On the first investigation night, after several hours of research and experiment, we decided to call it a night and began to disable and back up our equipment.  I would say that, generally, when an investigator ends an investigation and says "Goodbye!" before turning off a recording device, the entities tend to scramble to say more, especially to give more pleas for help. Not so in the case of this location. At least one of the entities was eager to see us go. In response to my invitation, "Is there anything else you'd like to say before we go?"  the sound of--perhaps anxious--footfalls can be heard, along with the words, "Turn out the light. Good night!" (Hear it here.)

Next time... The Haunting of Lincoln Park Zoo, Part 2: The Primate House

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Friday, October 28, 2016

From Garbage to "Ghostbusters": The Strange Case of Streeterville

    In urban areas around the world, architecture’s brilliant progress has been checked by many faults.  For every successful design there are ten that fail--aesthetically, financially, or environmentally.  Most troublesome have been the so-called “sick buildings” that have caused everything from nausea and headaches to brain tumors and cancer, due to difficulties with exhaust and ventilation systems, mold growth and other quirks.  In Chicago, one of the most controversial buildings in this birthplace of skyscrapers is believed  by Chicago paranormal experts to have a much more malicious quality. Since its completion in 1968, the John Hancock Center has been the site of multiple murders, suicides and deadly “accidents.”  Why? Windy City occultists are convinced that it is the very design of the place that causes its residents and workers to often take a turn for the worst.

The Hancock under construction.
    The John Hancock Center was designed as a trapezoidal structure by its chief architect, Bruce Graham, under the counsel of  Fazlur Khan, a structural engineer at the esteemed Chicago firm of Skidmore, Owings & Merrill. Khan proposed the shape as an economical way to combine larger office spaces on the lower floors with smaller apartment units on the upper levels.  But it wasn’t long before some Chicagoans began to question the “innocent” trapezoidal design as a poor one.  Was the building’s form, in fact, the shape of things to come?

    A little over three years after the Hancock’s completion, a 29-year-old Chicago woman named Lorraine Kowalski fell to her death from her boyfriend’s 90th-floor Hancock Center apartment.   To this day, detectives and structural engineers are dumbfounded by the event; the building’s windows are capable of withstanding more than 200 pounds of pressure per square foot and winds of more than 150 miles per hour, yet Kowalski actually broke through the glass.  Four years later, a transmitter technician for a local radio station plunged to his death from the 97th floor offices of his television station. Just three months later, a 27-year old tenant “fell” from his 91st-floor apartment while studying for an exam at breakfast.  In 1978, a 31-year old woman shot a man to death in his home on the Hancock’s 65th floor, and in 1998, beloved comedian Chris Farley was found dead in the entrance hall of his 60th-floor apartment.  Most recently, in March of 2002, a 25-foot aluminum scaffold fell from the building’s 43rd floor, crushing three cars, killing three women and injuring 8 others.  Most of the incidents were called by detectives "baffling," "inexplicable" and seemingly unmotivated.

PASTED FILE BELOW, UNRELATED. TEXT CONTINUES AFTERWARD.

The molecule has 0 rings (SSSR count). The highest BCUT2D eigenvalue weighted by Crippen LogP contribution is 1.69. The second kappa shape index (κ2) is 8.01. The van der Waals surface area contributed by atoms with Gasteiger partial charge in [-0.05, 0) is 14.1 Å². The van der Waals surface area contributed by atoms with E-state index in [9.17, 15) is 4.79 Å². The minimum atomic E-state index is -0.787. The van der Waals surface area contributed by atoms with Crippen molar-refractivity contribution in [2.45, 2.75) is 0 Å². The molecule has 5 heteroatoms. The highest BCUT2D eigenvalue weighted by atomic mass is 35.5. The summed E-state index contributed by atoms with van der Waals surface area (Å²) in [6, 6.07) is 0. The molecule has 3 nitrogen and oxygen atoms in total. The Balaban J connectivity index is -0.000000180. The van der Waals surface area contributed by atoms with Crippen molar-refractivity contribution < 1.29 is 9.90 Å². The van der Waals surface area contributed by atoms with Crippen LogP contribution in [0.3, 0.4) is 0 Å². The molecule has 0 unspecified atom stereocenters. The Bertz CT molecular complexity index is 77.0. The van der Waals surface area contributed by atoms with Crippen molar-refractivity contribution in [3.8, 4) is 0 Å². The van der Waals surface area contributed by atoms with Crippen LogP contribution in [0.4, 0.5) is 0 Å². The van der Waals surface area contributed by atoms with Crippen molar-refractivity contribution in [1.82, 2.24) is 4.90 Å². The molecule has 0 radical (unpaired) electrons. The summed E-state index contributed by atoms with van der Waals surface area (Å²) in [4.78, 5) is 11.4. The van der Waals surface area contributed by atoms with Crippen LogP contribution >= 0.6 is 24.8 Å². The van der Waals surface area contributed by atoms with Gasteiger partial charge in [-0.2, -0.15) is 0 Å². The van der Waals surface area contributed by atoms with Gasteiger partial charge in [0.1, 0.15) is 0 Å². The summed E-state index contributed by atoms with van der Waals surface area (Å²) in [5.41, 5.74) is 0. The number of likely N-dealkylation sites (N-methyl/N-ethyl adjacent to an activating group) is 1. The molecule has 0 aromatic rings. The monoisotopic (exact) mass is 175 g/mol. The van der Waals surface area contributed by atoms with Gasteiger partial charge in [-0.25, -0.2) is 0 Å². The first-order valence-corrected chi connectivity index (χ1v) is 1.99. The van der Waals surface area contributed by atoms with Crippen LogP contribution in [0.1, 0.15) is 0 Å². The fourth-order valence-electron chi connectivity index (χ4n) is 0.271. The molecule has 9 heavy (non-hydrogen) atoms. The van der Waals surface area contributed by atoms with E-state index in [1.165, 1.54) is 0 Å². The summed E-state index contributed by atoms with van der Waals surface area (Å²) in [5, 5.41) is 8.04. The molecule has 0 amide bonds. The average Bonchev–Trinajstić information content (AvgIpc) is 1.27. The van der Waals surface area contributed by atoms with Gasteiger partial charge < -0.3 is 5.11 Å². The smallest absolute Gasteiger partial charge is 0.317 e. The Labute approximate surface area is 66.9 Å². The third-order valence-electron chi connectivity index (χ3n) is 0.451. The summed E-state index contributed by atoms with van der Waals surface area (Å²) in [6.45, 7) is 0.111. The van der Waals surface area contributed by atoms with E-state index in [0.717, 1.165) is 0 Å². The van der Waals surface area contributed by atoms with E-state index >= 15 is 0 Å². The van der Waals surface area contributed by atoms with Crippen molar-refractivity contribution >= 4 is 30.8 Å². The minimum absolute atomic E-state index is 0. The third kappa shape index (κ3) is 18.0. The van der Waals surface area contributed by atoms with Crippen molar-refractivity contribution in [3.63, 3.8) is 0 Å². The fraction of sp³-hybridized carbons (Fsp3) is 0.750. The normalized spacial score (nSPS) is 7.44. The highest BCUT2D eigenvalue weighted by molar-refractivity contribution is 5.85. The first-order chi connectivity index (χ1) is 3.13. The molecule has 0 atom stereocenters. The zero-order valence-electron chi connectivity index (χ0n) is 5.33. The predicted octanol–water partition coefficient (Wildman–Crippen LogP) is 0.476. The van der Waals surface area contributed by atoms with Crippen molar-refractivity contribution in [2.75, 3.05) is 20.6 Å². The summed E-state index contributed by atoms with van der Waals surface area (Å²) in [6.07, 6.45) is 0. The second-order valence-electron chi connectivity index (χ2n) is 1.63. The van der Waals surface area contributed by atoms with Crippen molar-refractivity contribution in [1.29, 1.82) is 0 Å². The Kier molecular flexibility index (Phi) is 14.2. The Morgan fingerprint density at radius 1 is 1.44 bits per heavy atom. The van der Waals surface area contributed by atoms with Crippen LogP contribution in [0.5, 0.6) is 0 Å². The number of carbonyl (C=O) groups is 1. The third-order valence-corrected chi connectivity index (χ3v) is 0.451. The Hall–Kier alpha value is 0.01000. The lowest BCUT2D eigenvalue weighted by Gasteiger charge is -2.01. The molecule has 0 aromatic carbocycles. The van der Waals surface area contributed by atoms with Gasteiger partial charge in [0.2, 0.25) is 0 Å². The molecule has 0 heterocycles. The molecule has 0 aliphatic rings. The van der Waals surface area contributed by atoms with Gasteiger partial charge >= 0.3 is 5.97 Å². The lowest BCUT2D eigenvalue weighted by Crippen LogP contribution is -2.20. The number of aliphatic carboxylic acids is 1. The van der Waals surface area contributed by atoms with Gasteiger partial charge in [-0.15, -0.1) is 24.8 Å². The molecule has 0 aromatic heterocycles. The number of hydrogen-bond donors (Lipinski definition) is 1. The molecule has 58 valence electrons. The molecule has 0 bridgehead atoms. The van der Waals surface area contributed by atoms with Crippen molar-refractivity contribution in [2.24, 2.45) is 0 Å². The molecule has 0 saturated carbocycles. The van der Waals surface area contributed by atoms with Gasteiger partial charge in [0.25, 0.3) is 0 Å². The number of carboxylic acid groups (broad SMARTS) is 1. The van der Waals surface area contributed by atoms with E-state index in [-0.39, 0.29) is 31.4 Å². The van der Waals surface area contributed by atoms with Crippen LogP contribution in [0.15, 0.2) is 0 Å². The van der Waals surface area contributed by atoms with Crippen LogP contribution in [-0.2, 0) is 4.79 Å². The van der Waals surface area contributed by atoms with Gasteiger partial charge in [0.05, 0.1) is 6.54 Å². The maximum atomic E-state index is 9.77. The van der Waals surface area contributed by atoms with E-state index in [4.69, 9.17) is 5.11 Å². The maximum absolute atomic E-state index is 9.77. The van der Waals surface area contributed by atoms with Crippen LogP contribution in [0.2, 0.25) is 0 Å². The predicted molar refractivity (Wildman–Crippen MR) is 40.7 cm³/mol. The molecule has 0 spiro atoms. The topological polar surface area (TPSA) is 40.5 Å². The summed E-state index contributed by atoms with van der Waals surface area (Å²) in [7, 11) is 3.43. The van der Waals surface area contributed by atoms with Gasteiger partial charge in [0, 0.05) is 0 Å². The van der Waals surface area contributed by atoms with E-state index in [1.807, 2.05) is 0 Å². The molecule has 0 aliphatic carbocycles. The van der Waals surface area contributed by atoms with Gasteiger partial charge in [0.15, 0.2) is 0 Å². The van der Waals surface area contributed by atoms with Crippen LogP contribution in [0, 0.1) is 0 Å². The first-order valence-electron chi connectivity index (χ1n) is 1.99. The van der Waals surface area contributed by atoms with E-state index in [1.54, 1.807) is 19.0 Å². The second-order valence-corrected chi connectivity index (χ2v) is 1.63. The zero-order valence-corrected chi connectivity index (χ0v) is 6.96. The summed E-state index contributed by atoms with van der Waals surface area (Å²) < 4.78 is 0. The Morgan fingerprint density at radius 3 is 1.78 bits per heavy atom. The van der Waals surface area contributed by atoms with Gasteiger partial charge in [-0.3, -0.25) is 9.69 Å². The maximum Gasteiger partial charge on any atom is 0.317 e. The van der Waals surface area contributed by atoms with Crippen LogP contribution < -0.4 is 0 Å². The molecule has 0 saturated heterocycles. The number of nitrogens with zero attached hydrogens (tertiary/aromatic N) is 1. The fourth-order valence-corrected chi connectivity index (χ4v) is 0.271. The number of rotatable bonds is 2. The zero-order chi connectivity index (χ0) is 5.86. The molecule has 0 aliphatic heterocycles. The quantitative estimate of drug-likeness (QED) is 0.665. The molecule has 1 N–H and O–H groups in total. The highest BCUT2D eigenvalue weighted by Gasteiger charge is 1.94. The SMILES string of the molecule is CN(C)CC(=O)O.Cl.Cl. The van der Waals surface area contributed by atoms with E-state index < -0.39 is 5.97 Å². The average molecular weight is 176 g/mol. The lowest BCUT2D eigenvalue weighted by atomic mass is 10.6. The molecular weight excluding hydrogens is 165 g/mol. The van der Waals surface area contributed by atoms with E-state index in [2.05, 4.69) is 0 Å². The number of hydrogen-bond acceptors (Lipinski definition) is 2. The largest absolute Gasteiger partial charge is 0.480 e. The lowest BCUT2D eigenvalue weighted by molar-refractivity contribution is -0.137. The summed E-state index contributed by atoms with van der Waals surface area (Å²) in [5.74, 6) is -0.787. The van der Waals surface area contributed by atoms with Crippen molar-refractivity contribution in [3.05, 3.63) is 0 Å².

Many years before construction on the Hancock began, the area it would occupy was part of the most luxurious residential district in the city--the Gold Coast--, and this neighborhood, still known as Streeterville--was already thought to be a cursed tract of land.  Cap Streeter was a ragtag former sea captain who made a living ferrying passengers between Chicago and Milwaukee on a beat up old schooner he owned with his wife.  After the vessel literally washed up on the Chicago shore during a storm, Cap decided to settle down in the city for good.  He staked claim to the very parcel of land on which he had run ashore:  prime lakefront property much in demand by Chicago‘s first families.  Cap found the land so lovely that he decided to share the beauty.  He set up shop in the old Tremont Hotel, selling tracts of “his“ land to willing buyers.  Soon a legion of squatters peppered the lakefront, angering Chicago‘s elite and the city council that served them.  But when the city tried repeatedly to run off the trespassers, Cap and company responded with shotguns, batons and all manner of homemade weapons .  When Cap ran out of land to sell, he quickly made more by inviting residents and contractors to dump their garbage on his land for free . . . creating one of the most desirable garbage dumps in history, the soon-to-be "Gold Coast" of Chicago.